It is important to address that the Rohingya refugee crisis is one of the largest displacement issue occurring in the world today. A United Nations report revealed that since a military “crackdown” on October 9, 2016, more than 90,000 Rohingya had fled or been driven out of their homes, most fleeing to Bangladesh. Several activists, including 11 Nobel Laureates, have already warned Aung San Suu Kyi about a human tragedy with serious crimes of ethnic cleansing and against humanity in Myanmar. Despite several warnings of violations of international human rights conventions, the international community’s response has been feeble. The reaction from the international community has been mixed at best. The plight of a helpless minority group is being overshadowed by the likes of Donald Trump, Brexit, and Syria. The Obama administration significantly improved the situation when lifting the sanctions on Myanmar in his last tenure's months. Additionally, the Organisation of Islamic Cooperation (OIC), including former Malaysian Prime Minister Najib Razak, together with other Islamic nations' leaders, has been actively supporting the Rohingya refugee crisis by criticising the senseless genocide.  It is noteworthy that the situation might be worse if only Muslims supported the Rohingya due to the fear of Islam.

Bangladesh has often been the first destination which the Rohingya migrants reached because it shares not only borders but also the common religion with Myanmar. Most importantly, the Bangladeshi government supports the Rohingya minority with the much-needed but struggling to find a reliable solution because the Dhaka regime is among the least developed and most overcrowded nations in the world. Hence, it is likely to concentrate on internal issues. Since 2015, the Bangladeshi leadership has decided to refuse the new migration from the Rohingya.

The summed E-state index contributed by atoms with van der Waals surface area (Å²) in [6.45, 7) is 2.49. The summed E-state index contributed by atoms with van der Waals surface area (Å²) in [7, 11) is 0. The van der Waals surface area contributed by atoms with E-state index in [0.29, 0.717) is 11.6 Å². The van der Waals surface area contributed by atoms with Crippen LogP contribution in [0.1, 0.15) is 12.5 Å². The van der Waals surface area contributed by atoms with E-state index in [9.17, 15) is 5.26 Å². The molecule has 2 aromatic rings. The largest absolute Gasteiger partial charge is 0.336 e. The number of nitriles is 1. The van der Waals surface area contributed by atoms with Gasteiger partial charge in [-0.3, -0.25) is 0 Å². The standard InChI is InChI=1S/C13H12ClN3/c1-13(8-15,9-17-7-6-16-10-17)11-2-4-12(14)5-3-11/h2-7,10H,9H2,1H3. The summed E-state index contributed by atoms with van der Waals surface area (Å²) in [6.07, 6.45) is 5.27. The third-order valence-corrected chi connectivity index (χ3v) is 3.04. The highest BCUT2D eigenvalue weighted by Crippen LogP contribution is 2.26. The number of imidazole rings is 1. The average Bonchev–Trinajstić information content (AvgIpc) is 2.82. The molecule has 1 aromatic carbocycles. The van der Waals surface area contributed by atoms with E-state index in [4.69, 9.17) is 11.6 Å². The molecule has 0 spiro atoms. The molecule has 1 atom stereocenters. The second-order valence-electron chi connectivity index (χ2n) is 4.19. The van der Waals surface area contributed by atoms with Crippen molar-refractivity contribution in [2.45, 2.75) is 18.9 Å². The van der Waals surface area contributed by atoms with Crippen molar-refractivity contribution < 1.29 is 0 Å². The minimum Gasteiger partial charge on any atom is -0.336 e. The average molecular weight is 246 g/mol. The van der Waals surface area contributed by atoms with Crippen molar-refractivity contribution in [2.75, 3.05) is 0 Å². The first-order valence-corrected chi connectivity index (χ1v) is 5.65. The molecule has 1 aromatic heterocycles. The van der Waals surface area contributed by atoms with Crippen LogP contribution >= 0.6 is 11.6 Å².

The most troublesome aspect is the Suu Kyi administration does not consider Rohingya as the top priority. It has become difficult for the international community to support the Rohingya ethnic with any humanitarian aid since it was completely neglected by the government. The Association of the Southeast Asian Nations (ASEAN) should play a prominent role in solving the Rohingya issue by implementing economic sanctions on Myanmar to reduce the outright discrimination and harassment toward the Rohingya. However, this could be a problem because of the association's  non-interference principle which requires the political will of all members.

Moreover, the ASEAN could build upon the Bali Process and work to establish a universal policy framework, concerning illegal migrants and refugees, perhaps the UN model would be valuable in this regard. The association could get help from the European Union, which is dealing with a similar problem. The Union has already had a framework for regional cooperation, which might allow the ASEAN to replicate with a comprehensive framework for addressing the refugee and migrant issue.

In the short term, the ASEAN should solely concentrate on improving the Rohingya's living conditions and produce the community a safe place to live. In the long-term plan, the ASEAN needs to get more support from the international community to get resources to deal with the refugee crisis and establish a legal framework to enforce the members to follow whenever any refugee crisis would occur.




Ngoc Anh Khoa Doan is a lecturer at Faculty of International Relations, University of Social Sciences and Humanities Ho Chi Minh City. He achieved his Master in Asian Politics from University of London, London, UK and has always been interested in East Asian security affairs. He got his Bachelor’s degree from Canada.